A bagel is a bread product, traditionally made of yeasted wheat dough in the form of a roughly hand-sized ring which is first boiled in water and then baked. The result is a dense, chewy, doughy interior with a browned and sometimes crisp exterior. Bagels are often topped with seeds baked onto the outer crust, with the traditional being poppy or sesame seeds. Some have salt sprinkled on the surface of the bagel.
Bagels have become a popular bread product in the United States, Canada and the United Kingdom especially in cities with large Jewish populations, such as Boston, Chicago, New York, Los Angeles, Montreal, Toronto, London and Leeds, each with different ways of making the bagel. Like English muffins and other bakery products, bagels are available (either fresh or frozen, and often in many flavour varieties) in practically all major supermarkets.
Bagels were derived from the similarly shaped doughnuts and from the similarly textured bialys, primarily because of the cooking method amongst other differences. Russian bubliks are very similar to bagels, but are somewhat bigger, have a wider hole, and are drier and chewier. Pretzels, especially the large soft ones, are also much like bagels, the main exceptions being the shape and the alkaline water bath that makes the surface dark and glossy.
At its most basic, traditional bagel dough contains wheat flour (without germ or bran), salt, water, and yeast leavening. Bread flour or other high gluten flours are preferred to create the firm and dense bagel shape and texture. Most bagel recipes call for the addition of a sweetener to the dough, often barley malt (syrup or crystals), honey, or sugar. Leavening can be accomplished using either a sourdough technique or using commercially produced yeast.
Bagels are traditionally made by:
- mixing and kneading the ingredients to form the dough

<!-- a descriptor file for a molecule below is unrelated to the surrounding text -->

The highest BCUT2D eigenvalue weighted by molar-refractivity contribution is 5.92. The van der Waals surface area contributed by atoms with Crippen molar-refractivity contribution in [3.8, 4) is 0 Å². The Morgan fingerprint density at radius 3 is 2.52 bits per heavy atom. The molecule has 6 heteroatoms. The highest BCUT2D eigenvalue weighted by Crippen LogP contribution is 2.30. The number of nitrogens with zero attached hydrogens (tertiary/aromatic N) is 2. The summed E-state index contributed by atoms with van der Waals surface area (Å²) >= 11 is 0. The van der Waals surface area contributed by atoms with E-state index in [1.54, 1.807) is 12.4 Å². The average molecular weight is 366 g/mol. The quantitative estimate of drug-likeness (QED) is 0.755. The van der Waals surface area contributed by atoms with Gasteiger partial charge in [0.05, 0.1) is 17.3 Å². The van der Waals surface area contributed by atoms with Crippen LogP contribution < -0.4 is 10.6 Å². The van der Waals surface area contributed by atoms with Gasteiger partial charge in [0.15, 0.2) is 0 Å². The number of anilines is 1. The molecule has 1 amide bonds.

- shaping the dough into the traditional bagel shape, round with a hole in the middle
- proofing the bagels for at least 12 hours at low temperature (40-50 degrees F = 4.5-10°C)
- boiling each bagel in water that may or may not contain additives such as lye, baking soda, barley malt syrup, or honey
- baking at between 175°C and 315°C (about 350 to 600 degrees F)
It is this unusual production method which is said to give bagels their distinctive taste, chewy texture, and shiny appearance. In the context of Jewish culture, this process provided an additional advantage in that it could be followed without breaking the no-work rule of the Sabbath. The dough would be prepared on the day before, chilled during the day, and boiled and baked only after the end of the Sabbath, therefore using the Sabbath as a productive time in the bagel-making process (as the dough needs to slowly rise in a chilled environment for a time before cooking).
In recent years, a variant of this process has emerged, producing what is sometimes called the steam bagel. To make a steam bagel, the process of boiling is skipped, and the bagels are instead baked in an oven equipped with a steam injection system. In commercial bagel production, the steam bagel process requires less labor, since bagels need only be directly handled once, at the shaping stage. Thereafter, the bagels need never be removed from their pans as they are refrigerated and then steam-baked. The steam-bagel is not considered to be a genuine bagel by purists, as it results in a fluffier, softer, less chewy product more akin to a finger roll that happens to be shaped like a bagel.